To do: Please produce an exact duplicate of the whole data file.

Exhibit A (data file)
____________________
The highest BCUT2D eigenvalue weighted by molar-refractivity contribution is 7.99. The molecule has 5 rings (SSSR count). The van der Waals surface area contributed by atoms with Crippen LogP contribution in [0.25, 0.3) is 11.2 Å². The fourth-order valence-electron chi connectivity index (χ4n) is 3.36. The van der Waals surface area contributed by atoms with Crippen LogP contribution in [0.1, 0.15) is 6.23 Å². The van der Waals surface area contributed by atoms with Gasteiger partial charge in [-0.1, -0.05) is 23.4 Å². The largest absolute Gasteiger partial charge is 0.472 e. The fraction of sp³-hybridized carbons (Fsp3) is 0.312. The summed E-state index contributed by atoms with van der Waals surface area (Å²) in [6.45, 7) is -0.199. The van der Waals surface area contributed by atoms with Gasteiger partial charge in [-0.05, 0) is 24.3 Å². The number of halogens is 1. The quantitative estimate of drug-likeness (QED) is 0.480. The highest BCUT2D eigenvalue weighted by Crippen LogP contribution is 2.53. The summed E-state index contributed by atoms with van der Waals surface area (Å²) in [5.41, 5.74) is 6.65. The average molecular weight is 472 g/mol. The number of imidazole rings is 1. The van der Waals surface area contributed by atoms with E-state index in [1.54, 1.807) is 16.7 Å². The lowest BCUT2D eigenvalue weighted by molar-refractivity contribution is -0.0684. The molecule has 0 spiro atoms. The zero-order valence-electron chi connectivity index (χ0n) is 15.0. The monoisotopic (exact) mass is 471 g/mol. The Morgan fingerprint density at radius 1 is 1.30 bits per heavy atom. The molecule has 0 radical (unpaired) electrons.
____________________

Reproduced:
The highest BCUT2D eigenvalue weighted by molar-refractivity contribution is 7.99. The molecule has 5 rings (SSSR count). The van der Waals surface area contributed by atoms with Crippen LogP contribution in [0.25, 0.3) is 11.2 Å². The fourth-order valence-electron chi connectivity index (χ4n) is 3.36. The van der Waals surface area contributed by atoms with Crippen LogP contribution in [0.1, 0.15) is 6.23 Å². The van der Waals surface area contributed by atoms with Gasteiger partial charge in [-0.1, -0.05) is 23.4 Å². The largest absolute Gasteiger partial charge is 0.472 e. The fraction of sp³-hybridized carbons (Fsp3) is 0.312. The summed E-state index contributed by atoms with van der Waals surface area (Å²) in [6.45, 7) is -0.199. The van der Waals surface area contributed by atoms with Gasteiger partial charge in [-0.05, 0) is 24.3 Å². The number of halogens is 1. The quantitative estimate of drug-likeness (QED) is 0.480. The highest BCUT2D eigenvalue weighted by Crippen LogP contribution is 2.53. The summed E-state index contributed by atoms with van der Waals surface area (Å²) in [5.41, 5.74) is 6.65. The average molecular weight is 472 g/mol. The number of imidazole rings is 1. The van der Waals surface area contributed by atoms with E-state index in [1.54, 1.807) is 16.7 Å². The lowest BCUT2D eigenvalue weighted by molar-refractivity contribution is -0.0684. The molecule has 0 spiro atoms. The zero-order valence-electron chi connectivity index (χ0n) is 15.0. The monoisotopic (exact) mass is 471 g/mol. The Morgan fingerprint density at radius 1 is 1.30 bits per heavy atom. The molecule has 0 radical (unpaired) electrons.